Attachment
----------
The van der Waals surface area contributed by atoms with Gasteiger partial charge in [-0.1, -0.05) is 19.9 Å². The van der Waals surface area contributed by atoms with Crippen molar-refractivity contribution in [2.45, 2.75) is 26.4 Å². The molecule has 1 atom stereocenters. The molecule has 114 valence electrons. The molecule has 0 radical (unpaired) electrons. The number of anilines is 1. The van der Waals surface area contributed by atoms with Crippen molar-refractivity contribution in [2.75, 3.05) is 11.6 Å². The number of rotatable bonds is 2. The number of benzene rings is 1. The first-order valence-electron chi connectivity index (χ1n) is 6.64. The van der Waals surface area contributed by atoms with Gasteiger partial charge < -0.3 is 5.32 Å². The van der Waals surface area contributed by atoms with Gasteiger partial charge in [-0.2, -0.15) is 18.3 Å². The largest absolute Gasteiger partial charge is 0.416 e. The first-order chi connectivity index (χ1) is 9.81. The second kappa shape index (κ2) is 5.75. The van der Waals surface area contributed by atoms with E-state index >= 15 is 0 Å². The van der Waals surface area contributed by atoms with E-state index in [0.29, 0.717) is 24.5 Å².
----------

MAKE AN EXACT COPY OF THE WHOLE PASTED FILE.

The van der Waals surface area contributed by atoms with Gasteiger partial charge in [-0.1, -0.05) is 19.9 Å². The van der Waals surface area contributed by atoms with Crippen molar-refractivity contribution in [2.45, 2.75) is 26.4 Å². The molecule has 1 atom stereocenters. The molecule has 114 valence electrons. The molecule has 0 radical (unpaired) electrons. The number of anilines is 1. The van der Waals surface area contributed by atoms with Crippen molar-refractivity contribution in [2.75, 3.05) is 11.6 Å². The number of rotatable bonds is 2. The number of benzene rings is 1. The first-order valence-electron chi connectivity index (χ1n) is 6.64. The van der Waals surface area contributed by atoms with Gasteiger partial charge < -0.3 is 5.32 Å². The van der Waals surface area contributed by atoms with Gasteiger partial charge in [-0.2, -0.15) is 18.3 Å². The largest absolute Gasteiger partial charge is 0.416 e. The first-order chi connectivity index (χ1) is 9.81. The second kappa shape index (κ2) is 5.75. The van der Waals surface area contributed by atoms with E-state index >= 15 is 0 Å². The van der Waals surface area contributed by atoms with E-state index in [0.29, 0.717) is 24.5 Å².